Stick in the Wheel’s ‘From Here: English Folk Field Recordings’ is such a simple idea you wonder why nobody has thought of it before. Draw up a list of some of the best recording artists on the English folk music circuit, suggest a pertinent theme, have them each record, in various non-studio settings, a song that relates – literally or obliquely – to that theme, and package it all as a kind of geo-historical document/contemporary art work. That is exactly what Nicola Kearey and Ian Carter – both members of anarchic London folk combo Stick In The Wheel – have attempted, and the results are as diverse and as invigorating as you could hope for.
Stick In The Wheel’s own sound is one bound inexorably to their home city, so it is no surprise to learn that the theme they have chosen – ‘From Here: English Folk Field Recordings’ – covers the ideas of belonging, of home, of communal living, and of a sense of place. What really marks this collection out is the breadth of interpretation shown by the motley collection of collaborators. First up is a sprightly rendition of the Bedfordshire May Carol by Jack Sharp (day job: frontman for folky psych-rockers Wolf People). Sharp takes the challenge laid down by the album’s title at face value: the Carol originated just a few miles from his hometown. His version pays homage to Shirley Collins, but the confident guitar playing is all his own.
Carter and Kearey have attracted some of the biggest names on the folk scene: Eliza Carthy indulges her love for the footnotes of history by contributing a striking arrangement of the broadside ballad The Sea. It is typically rousing, but also as delicate as lace. Free reed supremo John Kirkpatrick gives a melodeon masterclass on the relatively well-known Here’s Adieu To Old England, in which longing and belonging are entwined, and we are also treated to a Young Collins/Getting Up Stairs, a pair of Morris Tunes by Rob Harbron, on of our finest concertina players.
Bella Hardy, owner of one of the clearest, most brilliant voices in modern folk, gives us nineteenth century Peak District song The Ballad Of Hugh Stenson, its abrasive violin scrape the perfect foil for the crystalline vocal notes. And the godfather of the English folk revival, Martin Carthy, revisits The Bedmaking, a song collected from Dorset singer Marina Russell that he first performed in the 1970s. The years have dimmed neither his exuberance nor his skill as a singer and a guitarist.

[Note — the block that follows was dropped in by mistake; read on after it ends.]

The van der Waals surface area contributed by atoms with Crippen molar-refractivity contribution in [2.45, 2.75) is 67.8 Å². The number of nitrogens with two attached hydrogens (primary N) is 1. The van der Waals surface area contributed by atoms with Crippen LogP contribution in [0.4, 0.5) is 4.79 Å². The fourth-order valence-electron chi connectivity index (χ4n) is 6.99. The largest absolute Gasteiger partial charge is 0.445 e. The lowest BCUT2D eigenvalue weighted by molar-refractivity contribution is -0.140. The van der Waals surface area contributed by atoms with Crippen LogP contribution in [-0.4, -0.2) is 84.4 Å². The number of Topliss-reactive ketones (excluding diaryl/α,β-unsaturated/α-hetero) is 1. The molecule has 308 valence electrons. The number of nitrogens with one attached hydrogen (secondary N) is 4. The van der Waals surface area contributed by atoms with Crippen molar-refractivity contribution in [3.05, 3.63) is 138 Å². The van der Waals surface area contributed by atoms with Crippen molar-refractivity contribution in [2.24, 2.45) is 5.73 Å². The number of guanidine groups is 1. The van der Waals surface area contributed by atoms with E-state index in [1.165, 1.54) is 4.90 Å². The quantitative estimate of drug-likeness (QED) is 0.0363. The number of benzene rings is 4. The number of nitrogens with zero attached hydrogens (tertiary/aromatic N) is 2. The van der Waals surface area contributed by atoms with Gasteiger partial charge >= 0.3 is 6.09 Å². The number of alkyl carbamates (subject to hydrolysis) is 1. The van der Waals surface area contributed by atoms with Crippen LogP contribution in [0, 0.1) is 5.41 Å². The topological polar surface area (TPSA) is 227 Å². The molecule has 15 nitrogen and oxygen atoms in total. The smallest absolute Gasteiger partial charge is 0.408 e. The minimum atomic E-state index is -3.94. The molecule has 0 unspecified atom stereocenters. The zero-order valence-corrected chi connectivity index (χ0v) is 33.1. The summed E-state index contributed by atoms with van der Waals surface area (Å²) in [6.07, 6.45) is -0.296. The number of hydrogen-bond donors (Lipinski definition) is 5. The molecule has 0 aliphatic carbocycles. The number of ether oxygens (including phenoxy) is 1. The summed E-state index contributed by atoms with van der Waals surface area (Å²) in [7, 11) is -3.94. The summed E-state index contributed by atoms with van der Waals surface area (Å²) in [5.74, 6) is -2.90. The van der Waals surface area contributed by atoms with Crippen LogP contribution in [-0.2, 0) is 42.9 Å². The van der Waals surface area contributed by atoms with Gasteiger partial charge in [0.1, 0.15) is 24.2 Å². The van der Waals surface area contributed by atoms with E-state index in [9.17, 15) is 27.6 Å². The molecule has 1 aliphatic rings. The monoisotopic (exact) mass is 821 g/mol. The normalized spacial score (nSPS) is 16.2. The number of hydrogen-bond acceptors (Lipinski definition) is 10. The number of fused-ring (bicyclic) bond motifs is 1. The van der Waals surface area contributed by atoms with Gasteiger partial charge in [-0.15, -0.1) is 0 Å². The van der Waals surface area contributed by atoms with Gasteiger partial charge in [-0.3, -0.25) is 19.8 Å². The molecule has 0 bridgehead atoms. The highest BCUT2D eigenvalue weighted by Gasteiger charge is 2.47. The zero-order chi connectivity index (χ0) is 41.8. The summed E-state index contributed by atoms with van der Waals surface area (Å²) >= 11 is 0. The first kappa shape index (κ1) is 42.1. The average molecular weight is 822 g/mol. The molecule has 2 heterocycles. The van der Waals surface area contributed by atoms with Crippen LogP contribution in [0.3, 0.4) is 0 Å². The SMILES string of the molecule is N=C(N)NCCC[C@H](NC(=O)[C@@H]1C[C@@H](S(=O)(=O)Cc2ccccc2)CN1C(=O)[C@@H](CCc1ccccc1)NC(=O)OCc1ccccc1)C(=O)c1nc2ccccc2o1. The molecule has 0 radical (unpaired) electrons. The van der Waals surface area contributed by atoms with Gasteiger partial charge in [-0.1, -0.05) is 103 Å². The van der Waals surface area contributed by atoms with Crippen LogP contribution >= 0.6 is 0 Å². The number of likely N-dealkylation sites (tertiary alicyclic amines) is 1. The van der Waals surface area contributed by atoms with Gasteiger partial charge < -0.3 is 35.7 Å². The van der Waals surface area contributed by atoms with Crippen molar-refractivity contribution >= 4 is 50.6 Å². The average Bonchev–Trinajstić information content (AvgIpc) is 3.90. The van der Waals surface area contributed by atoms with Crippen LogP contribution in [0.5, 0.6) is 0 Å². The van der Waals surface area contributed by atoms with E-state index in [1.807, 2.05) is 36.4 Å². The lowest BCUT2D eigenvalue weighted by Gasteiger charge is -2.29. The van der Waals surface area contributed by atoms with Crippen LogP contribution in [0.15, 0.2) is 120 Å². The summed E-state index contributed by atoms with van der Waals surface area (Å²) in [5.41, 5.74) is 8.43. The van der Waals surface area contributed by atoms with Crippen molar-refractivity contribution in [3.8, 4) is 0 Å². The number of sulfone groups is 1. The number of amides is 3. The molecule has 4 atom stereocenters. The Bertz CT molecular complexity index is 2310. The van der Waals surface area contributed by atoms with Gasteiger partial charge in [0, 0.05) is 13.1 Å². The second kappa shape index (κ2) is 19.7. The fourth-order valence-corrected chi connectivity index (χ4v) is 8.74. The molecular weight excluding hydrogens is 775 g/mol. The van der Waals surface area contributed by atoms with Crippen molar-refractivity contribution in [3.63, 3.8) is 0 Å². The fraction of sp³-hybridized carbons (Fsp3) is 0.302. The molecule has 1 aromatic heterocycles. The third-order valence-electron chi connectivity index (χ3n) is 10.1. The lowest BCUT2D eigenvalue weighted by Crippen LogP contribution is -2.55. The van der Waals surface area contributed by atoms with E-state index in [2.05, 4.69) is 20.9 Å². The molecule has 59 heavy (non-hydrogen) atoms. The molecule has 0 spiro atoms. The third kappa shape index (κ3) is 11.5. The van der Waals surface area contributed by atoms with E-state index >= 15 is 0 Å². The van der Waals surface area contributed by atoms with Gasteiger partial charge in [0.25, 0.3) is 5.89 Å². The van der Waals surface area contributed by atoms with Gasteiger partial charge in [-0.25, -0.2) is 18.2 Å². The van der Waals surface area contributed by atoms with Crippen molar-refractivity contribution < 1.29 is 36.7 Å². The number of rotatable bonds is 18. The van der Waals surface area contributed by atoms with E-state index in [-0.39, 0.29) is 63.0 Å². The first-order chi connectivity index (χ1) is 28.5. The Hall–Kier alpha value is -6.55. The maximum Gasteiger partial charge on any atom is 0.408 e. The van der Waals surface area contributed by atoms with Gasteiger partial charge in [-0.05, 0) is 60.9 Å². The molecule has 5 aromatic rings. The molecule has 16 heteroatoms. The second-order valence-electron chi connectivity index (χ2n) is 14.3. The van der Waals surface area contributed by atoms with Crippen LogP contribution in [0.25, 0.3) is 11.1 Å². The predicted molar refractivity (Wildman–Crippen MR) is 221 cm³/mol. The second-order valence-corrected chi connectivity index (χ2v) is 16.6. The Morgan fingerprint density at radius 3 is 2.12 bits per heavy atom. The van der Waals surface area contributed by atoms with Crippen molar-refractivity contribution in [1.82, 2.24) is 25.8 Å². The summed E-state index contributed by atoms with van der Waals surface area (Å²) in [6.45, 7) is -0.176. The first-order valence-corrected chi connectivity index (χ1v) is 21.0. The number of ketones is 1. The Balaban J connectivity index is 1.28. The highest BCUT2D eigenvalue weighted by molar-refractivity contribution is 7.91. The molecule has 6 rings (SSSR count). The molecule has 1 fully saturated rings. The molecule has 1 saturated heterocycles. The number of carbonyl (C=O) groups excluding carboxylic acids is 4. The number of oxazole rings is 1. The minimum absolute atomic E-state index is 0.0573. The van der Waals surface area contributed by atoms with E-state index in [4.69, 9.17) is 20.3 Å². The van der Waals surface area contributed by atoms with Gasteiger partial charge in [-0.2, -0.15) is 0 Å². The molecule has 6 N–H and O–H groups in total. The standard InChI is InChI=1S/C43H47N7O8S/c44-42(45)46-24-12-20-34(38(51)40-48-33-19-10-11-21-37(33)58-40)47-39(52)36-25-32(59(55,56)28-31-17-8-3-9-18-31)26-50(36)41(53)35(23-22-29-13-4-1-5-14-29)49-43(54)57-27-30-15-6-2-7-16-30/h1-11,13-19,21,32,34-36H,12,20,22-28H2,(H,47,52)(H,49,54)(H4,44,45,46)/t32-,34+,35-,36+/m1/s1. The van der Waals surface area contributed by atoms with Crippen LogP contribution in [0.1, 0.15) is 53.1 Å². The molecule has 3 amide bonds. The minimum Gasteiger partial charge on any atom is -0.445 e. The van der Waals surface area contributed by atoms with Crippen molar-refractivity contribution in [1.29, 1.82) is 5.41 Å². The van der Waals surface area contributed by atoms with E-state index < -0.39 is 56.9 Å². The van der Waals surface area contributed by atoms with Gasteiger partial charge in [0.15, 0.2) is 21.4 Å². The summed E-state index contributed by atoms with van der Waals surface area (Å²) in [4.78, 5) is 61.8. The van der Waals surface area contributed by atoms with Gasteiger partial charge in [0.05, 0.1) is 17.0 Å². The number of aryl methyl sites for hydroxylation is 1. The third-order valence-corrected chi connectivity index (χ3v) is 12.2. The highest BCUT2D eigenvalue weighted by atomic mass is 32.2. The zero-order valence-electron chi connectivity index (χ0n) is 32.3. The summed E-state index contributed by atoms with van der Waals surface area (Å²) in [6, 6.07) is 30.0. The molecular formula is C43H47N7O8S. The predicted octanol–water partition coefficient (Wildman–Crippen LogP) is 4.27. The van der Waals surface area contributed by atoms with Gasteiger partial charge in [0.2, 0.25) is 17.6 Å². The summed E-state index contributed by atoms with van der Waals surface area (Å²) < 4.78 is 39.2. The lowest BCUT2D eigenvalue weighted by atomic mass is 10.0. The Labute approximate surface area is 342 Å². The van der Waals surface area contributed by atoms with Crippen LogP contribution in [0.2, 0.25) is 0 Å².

Bellowhead stalwart Jon Boden serves up the patriotic drinking song Fathom The Bowl. Lisa Knapp’s Lavender Song is little more than an adapted flower-seller’s cry, but its two brief minutes contain some of the most emotive and expressive singing you are likely to hear all year. Bristolian instrumentalists Spiro take a purely creative stab at the album’s remit: Lost In Fishponds is a composition of their own, and a stirring, sparkling one at that. Other artists take the opposite route: Sam Lee’s slowed-down, unaccompanied version of The Wild Rover is the perfect vehicle for his warm voice, and he manages to render the song both familiar and unique, while Fran Foote pulls off a similar trick with The Irish Girl.
Elsewhere there are virtuosic but heartfelt fiddle tunes (Sam Sweeney’s Bagpipers/Mount Hills), and a moving snapshot of the lives of Irish itinerant workers in 1950s London (Pete Webb and Ken Hall’s Just A Note/Wild Wild Whiskey). Maybe best of all though is Kearey’s own contribution, the unaccompanied Georgie, a poignant and plaintive appeal from a poacher’s wife on behalf of her condemned husband. Or perhaps the accolade should go to to Stew Simpson’s downright startling Eh Aww Ad Cud Hew, or Fay Hield, whose Bonny Boy approaches the clarity and simplicity of the Anne Briggs recording that inspired it.
The album’s rousing send-off comes courtesy of Welsh singer Men Diamler, whose self-penned 1848 (Sunset Beauregard) is the closest the album comes to an outright political protest song. But this being a Stick In The Wheel release, the political, however well concealed, is always bound up with the creative. After all, the whole record is concerned with the idea of belonging in a particular place, and how could that not be political, especially in the current climate, where arguments about freedom of movement are rife. From Here does not draw any conclusions, but it does embody a peculiarly English kind of diversity, if that isn’t a contradiction in terms. It is a celebration of the democratic nature of folk music, but more than that, it is proof that this kind of recording still matters on the most visceral of levels.